Here's a curious question from an ITI member. This is the interpreter's oath, which is taken by all interpreters in courts in England:
I swear by Almighty God that I will well and faithfully interpret and make true explanation of all such matters and things as shall be required of me according to the best of my skill and understanding.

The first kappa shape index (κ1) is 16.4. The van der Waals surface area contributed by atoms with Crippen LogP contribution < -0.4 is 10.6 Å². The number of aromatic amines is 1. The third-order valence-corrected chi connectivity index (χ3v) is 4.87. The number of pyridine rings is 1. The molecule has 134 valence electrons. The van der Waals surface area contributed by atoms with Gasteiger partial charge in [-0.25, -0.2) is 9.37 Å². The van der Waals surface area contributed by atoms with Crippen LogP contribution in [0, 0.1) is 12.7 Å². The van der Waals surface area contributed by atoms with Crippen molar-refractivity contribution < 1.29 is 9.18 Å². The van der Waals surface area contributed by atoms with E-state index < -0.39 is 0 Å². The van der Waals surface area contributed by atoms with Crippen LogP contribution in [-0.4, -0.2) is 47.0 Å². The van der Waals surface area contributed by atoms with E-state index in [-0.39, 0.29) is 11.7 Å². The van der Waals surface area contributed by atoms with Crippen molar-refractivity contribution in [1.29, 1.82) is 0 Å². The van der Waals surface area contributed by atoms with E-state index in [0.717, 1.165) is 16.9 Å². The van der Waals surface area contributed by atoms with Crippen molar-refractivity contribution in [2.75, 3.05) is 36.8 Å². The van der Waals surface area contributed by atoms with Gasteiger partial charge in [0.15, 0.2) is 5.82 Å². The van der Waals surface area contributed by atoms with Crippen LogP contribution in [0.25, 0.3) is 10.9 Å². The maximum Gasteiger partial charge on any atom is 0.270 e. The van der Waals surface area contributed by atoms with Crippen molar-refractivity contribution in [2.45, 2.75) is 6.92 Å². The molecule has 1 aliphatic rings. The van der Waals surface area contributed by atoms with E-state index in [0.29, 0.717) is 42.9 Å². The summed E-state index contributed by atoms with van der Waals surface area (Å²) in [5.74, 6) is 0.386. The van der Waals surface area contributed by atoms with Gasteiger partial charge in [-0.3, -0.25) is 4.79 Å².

Gosh - haven't they modernized that one? The colleague thinks that 'to the best of my skill' is wrong and should be 'to the best of my skills', because 'best' is a superlative adjective and it implies comparison between at least two objects (actually, as a superlative, it would have to be three, because 'better' applies to two). He actually wants it changed. I can't see this at all. I am familiar with the legalese expression 'to the best of my knowledge' and 'to the best of my ability'. These are uncountables, as are 'skill' and 'understanding' in the oath. 'Skill' can be countable too - a good source for information on countable and uncountable meanings is the Longman Dictionary of Contemporary English, which is now online ...Zum vollständigen Artikel